Everyone learn. More Sherman – less Fallon, Mullen, & McChrystal.

It isn’t about you. It is about the nation you serve and the service members you lead.

Posted by CDRSalamander in Army, Marine Corps, Navy

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  • KhakiPants

    Sherman wasn’t a Flag or General Officer in a time of 24 hour news cycles, facebook, and twitter. The other three are. Access must be granted at some level, or else the story becomes “Admiral SoandSo stonewalls media investigations” “What is General Timbuktu hiding?” “MILITARY COVER UP: What your military leaders refuse to tell you!” etc.

    Keeping any distance, let alone “proper distance” is exceedingly hard to do now. PAOs will certainly need to be better trained in working on both sides of the PR and Journalism coin, and be quite light on their feet.

    It’s only going to get worse.

  • Well said.

  • +1
    Like a mishap chain, this could have been prevented with a simple “no” to the reporter’s request from the flag.
    w/r, SJS

  • Ronbo

    It is unfortunate that in today’s 24 hour media cycle someone like GEN Sherman would probably not survive for fear of the “break glass in case of war” leader vice the more polished, less decisive modern leader of today. We have some incredible GO/FO leaders today who would be as comfortable as a Fortune 500 CEO as they are a flag officer. However, the Fleet Business culture does not necessarily lend to itself well in actual combat environments. Is there a balance between bravado and elevator music? Certainly. GEN McChrystal is the fine example of self-inflicted foot-in-mouth wound. He should go for he has lost the confidence of the CoC and is damaged goods. But what is lost in the chaff is a picture of a civilian/military command structure that is clearly broken and in need of many “asses to kick”.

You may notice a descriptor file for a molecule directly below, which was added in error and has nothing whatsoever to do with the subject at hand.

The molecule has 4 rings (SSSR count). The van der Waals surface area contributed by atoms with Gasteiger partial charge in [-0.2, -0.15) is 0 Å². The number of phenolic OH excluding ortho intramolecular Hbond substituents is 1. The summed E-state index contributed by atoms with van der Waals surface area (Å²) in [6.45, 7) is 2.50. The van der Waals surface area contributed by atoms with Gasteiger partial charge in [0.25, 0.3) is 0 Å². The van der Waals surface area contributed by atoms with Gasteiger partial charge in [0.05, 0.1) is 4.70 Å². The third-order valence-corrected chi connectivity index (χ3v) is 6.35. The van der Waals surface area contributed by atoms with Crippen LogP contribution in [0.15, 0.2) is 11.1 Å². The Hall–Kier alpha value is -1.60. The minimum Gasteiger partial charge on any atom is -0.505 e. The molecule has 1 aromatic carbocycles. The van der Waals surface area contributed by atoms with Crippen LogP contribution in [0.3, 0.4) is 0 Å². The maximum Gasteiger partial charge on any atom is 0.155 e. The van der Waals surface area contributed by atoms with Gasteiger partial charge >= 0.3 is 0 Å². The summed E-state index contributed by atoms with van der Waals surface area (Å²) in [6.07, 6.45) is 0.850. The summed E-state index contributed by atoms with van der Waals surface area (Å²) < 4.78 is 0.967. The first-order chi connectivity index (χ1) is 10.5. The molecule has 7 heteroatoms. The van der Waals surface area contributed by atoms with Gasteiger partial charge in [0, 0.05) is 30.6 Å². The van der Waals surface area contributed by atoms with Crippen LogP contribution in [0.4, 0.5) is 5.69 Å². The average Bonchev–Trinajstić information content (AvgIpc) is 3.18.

Why has Mr. Holbrooke been injected into the scene? Whose agenda does he support or push? State Department vs DoD. Why is the command structure complicated by these diplomatic supernumeraries? Shouldn’t GEN McChrystal’s staff and the US Ambassador be enough? Why are those two not in lock step with each other in the execution of policy? These are issues that will probably be swept under the rug once the decision point on the General is made. At this point, we could bring in a Sherman, Pershing, Patton or Schwartzkoph and not get desire results based on a convoluted and an unnecessarily complicated CoC.

  • Chuck Hill

    First why was access given to the staff. They should know to keep their mouths shut.

    Second, McChrystal saw the piece before it was published and made no objection to the content. That is hard to believe. How could he have expected anything but a firestorm?

  • Chuck Hill

    “We have some incredible GO/FO leaders today who would be as comfortable as a Fortune 500 CEO as they are a flag officer.”

    Lets not forget how good the leadership of BP has been looking lately.

  • Flatlander

    You make a big assumption that this is all about vanity. Far more likely this is a calculated move on McCrystal’s part.

    We have to ask ourselves what that reveals about McCrystal’s assessment of his options.

  • Jay

    Just in — GEN McC out, GEN Pet in.

  • SNAnonymous

    As I said over at Sal’s blog, one lesson taught to every prospective Naval Officer comes to mind:

    “Take heed what you say of your seniors,